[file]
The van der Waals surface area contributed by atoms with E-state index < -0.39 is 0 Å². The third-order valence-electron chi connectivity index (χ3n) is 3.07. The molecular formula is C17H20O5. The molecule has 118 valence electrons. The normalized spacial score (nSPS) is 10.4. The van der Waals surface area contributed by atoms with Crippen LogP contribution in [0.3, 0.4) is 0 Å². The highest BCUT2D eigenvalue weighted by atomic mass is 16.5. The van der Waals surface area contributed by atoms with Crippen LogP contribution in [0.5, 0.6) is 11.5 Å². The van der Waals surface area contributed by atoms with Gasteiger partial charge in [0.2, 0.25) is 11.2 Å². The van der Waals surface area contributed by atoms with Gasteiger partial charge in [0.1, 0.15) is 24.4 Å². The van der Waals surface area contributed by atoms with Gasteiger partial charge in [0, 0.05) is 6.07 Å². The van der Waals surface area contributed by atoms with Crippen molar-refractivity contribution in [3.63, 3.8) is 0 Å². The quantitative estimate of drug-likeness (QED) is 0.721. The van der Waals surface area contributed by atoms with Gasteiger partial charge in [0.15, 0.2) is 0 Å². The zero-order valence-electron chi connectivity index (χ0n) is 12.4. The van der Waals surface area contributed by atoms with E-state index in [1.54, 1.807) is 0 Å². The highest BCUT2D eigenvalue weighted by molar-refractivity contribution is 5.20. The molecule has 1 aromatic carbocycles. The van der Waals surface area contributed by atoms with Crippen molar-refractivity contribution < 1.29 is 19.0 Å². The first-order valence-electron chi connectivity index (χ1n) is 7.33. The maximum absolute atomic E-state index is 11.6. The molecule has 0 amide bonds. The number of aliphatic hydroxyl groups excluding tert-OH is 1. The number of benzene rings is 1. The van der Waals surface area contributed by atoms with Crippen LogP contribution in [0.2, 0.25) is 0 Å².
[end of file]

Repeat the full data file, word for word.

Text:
The van der Waals surface area contributed by atoms with E-state index < -0.39 is 0 Å². The third-order valence-electron chi connectivity index (χ3n) is 3.07. The molecular formula is C17H20O5. The molecule has 118 valence electrons. The normalized spacial score (nSPS) is 10.4. The van der Waals surface area contributed by atoms with Crippen LogP contribution in [0.3, 0.4) is 0 Å². The highest BCUT2D eigenvalue weighted by atomic mass is 16.5. The van der Waals surface area contributed by atoms with Crippen LogP contribution in [0.5, 0.6) is 11.5 Å². The van der Waals surface area contributed by atoms with Gasteiger partial charge in [0.2, 0.25) is 11.2 Å². The van der Waals surface area contributed by atoms with Gasteiger partial charge in [0.1, 0.15) is 24.4 Å². The van der Waals surface area contributed by atoms with Gasteiger partial charge in [0, 0.05) is 6.07 Å². The van der Waals surface area contributed by atoms with Crippen molar-refractivity contribution in [3.63, 3.8) is 0 Å². The quantitative estimate of drug-likeness (QED) is 0.721. The van der Waals surface area contributed by atoms with Gasteiger partial charge in [0.15, 0.2) is 0 Å². The zero-order valence-electron chi connectivity index (χ0n) is 12.4. The van der Waals surface area contributed by atoms with E-state index in [1.54, 1.807) is 0 Å². The highest BCUT2D eigenvalue weighted by molar-refractivity contribution is 5.20. The molecule has 1 aromatic carbocycles. The van der Waals surface area contributed by atoms with Crippen molar-refractivity contribution < 1.29 is 19.0 Å². The first-order valence-electron chi connectivity index (χ1n) is 7.33. The maximum absolute atomic E-state index is 11.6. The molecule has 0 amide bonds. The number of aliphatic hydroxyl groups excluding tert-OH is 1. The number of benzene rings is 1. The van der Waals surface area contributed by atoms with Crippen LogP contribution in [0.2, 0.25) is 0 Å².